A study in Chinese women with GDM found an inverse relationship between protein intake and placental size without any association with birth weight [42]. AA are carried across the placenta through an active transport system providing a greater concentration of AA in the foetus when compared to the mother [43]. In GDM, the transfer of AA across the placenta has been shown to be both decreased [44], unchanged [45], and increased [46]. A study showed elevated levels of branch chained amino acids (BCAA) in GDM as compared to pregnant women with normal glucose tolerance [47]. It has been suggested that the flux of insulinotropic AA (e.g., BCAA) over the placenta affects the beta cell of the foetus creating hyperinsulinemia affecting foetal growth [48]. Studies using metabolomics on cord blood, including both normal and GDM pregnancies, found no association between BCAA and increased insulin/c-peptide levels, thus not supporting BCAA as a cause of foetal hyperinsulinemia [49,50]. However, there was an association with birth weight, but not with the sum of skinfolds [49] or infants being LGA [50]. These findings suggest an association with lean body mass, but not with fat mass.

4.3. Plant vs. Animal Protein

Animal proteins are considered to be complete proteins, as they contain all nine essential AA while plant proteins are considered incomplete, as they can be deficient of one or more essential AA. However, a variety of plant based proteins consumed throughout the day provide sufficient essential AA [51]. A review including studies on vegetarian and vegan diets during pregnancies with sufficient energy and protein supply in the setting of no financial constraint concluded that vegetarian and vegan diets were safe during pregnancy if supplemented with iron and B12 [52]. However, vegans should plan their diets well, as they have an increased risk of not consuming enough protein when compared to omnivores and vegetarians [53]. An Australian study compared vegetarian and non-vegetarian women with GDM from South Asia in Australia found that the vegetarian GDM group received 14 ± 3% of their energy intake from protein as compared to 17 ± 4% in non-vegetarians, but remained within the range of the non-vegetarians supporting the feasibility of a vegetarian diet [54]. Another meta-analysis found that, overall, a vegetarian diet was not associated with birth weight, but that Asian women had a higher risk of delivering babies with low birth weight when compared to Caucasian women [55]. In poor rural areas of Asia, living a life as a vegetarian is more often a result of low income than a choice of lifestyle and lack of micronutrients e.g., vitamin B12 [56] may explain the association between vegetarianism and low birth weight.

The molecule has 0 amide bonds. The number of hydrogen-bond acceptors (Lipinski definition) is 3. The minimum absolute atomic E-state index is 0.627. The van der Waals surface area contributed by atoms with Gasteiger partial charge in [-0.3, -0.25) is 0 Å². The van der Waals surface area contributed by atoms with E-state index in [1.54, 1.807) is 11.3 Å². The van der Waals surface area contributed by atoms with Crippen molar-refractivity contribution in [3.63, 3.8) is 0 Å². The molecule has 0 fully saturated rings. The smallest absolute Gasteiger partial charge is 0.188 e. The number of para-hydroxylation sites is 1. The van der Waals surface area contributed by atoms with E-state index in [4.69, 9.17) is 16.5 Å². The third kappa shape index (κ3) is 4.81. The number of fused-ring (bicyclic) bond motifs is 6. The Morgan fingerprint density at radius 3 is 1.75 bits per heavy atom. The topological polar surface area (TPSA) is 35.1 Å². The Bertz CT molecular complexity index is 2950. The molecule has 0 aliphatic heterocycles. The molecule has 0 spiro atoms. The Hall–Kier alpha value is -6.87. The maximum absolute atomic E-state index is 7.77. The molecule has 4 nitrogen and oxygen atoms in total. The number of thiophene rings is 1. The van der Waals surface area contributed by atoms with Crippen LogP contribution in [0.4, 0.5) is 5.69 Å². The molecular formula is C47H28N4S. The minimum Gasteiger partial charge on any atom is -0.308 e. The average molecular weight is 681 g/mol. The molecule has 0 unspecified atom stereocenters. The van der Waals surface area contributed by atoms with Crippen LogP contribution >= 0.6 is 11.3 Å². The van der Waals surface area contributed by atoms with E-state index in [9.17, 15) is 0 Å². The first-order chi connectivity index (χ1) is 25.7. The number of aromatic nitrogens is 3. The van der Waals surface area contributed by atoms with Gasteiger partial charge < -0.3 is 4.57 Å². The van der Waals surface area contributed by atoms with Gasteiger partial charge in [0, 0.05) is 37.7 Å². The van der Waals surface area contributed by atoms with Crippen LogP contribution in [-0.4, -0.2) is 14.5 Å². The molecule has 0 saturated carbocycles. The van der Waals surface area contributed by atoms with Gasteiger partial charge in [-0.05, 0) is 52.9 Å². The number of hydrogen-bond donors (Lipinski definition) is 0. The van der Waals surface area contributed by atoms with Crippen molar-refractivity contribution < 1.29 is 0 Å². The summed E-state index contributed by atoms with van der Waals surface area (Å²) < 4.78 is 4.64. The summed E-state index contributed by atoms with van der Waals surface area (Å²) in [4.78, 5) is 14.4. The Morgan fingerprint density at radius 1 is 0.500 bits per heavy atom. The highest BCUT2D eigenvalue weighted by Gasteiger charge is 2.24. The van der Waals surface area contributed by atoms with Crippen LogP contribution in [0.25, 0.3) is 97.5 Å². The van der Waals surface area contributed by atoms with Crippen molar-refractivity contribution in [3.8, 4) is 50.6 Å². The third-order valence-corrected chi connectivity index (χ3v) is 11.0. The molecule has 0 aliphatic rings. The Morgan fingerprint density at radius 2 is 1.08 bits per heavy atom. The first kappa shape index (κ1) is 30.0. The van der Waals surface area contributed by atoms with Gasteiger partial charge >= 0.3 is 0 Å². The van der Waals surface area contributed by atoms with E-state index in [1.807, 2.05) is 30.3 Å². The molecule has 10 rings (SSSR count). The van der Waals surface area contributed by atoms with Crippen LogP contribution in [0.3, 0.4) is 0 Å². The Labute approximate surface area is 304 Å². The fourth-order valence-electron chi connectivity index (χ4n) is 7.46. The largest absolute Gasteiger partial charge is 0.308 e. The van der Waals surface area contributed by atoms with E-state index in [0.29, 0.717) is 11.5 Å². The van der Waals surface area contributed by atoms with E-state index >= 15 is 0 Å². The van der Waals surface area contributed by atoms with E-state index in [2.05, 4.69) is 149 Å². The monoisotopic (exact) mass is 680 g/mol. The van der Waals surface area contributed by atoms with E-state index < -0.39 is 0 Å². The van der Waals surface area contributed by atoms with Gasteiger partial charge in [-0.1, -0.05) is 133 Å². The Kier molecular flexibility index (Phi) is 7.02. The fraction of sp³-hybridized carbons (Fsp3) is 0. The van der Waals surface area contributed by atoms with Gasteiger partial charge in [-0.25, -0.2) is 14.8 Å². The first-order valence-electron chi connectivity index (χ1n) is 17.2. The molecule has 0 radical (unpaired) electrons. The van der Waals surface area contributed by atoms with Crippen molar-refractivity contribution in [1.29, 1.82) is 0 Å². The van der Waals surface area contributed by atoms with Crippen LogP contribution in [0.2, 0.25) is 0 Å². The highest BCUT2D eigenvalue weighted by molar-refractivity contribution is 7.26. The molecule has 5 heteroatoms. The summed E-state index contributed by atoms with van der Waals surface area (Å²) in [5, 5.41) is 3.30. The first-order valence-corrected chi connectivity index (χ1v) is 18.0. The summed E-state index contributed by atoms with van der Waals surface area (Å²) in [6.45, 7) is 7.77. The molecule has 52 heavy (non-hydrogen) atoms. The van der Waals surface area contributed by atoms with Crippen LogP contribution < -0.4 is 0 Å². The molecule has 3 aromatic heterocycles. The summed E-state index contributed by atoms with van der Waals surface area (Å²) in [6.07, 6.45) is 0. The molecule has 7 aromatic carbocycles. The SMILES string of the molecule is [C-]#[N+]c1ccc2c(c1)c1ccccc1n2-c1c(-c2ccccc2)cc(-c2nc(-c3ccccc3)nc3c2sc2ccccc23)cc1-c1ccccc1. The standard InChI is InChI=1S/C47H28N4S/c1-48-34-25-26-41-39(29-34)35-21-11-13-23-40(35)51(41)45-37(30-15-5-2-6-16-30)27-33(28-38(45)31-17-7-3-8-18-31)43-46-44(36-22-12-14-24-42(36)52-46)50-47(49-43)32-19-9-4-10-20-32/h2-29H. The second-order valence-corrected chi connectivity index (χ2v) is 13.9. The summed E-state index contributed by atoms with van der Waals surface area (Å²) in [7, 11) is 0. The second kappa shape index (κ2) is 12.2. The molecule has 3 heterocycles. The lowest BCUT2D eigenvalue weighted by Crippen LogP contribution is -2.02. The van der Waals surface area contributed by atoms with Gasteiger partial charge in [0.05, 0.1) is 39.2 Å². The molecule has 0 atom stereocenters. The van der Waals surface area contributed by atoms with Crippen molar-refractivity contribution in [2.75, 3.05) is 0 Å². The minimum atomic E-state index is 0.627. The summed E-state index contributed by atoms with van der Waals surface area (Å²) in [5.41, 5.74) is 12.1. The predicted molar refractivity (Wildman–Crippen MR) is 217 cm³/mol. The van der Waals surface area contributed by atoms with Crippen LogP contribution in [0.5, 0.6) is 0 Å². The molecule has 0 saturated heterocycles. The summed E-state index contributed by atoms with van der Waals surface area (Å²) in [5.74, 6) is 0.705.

A randomized clinical trial (RCT) of animal vs. soy protein applied for six weeks in 68 women with GDM showed lower fasting glucose, lower insulin levels, lower HOMA-IR, and lower triglyceride levels in the plant protein group. The women were randomized to receive protein from either 70% animal or 70% plant protein (half being from soy protein)—both arms were identical in the amount of protein received [57]. Another RCT on soy protein-based protein rich diet vs. high fibre complex diet in GDM showed a reduction in the need for exogenous insulin in the soy diet group. The arms of treatment were isocaloric. However, a low GI diet might explain the results rather than the protein itself [58].

4.4. High Protein Supplementation

Only one study on high protein supplementation during pregnancy has been performed. A RCT was performed in 1980 in poor African American women at risk of having infants with low birth weight. The high protein content of the supplementation (74.2 g/day) was associated with very early premature births, neonatal deaths, and growth retardation up to 37 weeks of gestational age [59]. It is unclear whether the adverse effects occurred because of the study population being unaccustomed to the high protein supplementation or if the results would have been different in populations of normal weight, well-nourished women, and women with GDM. However, the results of the study and lack of other studies of high protein intake during pregnancy implies that one should be reluctant regarding diets exceeding the recommend intake of protein during pregnancy—NGTP or diabetic pregnancies.

4.5. Pre-Meals and GDM

Pre-meals of protein administered prior to a meal have shown promising results on the postprandial blood glucose in non-pregnant healthy individuals and individuals with T2DM [60,61]. In a RCT of 52 women with GDM receiving either 8.5 g of casein hydrolysate (n = 26) or placebo (n = 26) prior to breakfast and dinner for eight days, the average blood glucose was decreased in the casein group [62]. Milk protein consists of 80% casein and 20% whey. Pre-meal whey protein has shown promising results with lower postprandial blood glucose in both healthy subjects, subjects with metabolic syndrome, and T2DM [60,61,63,64]. T2DM and GDM share similarities in their pathophysiology and, hence, women with GDM may display the same beneficial effect of whey pre-meals on blood glucose.

4.6. Summary, Protein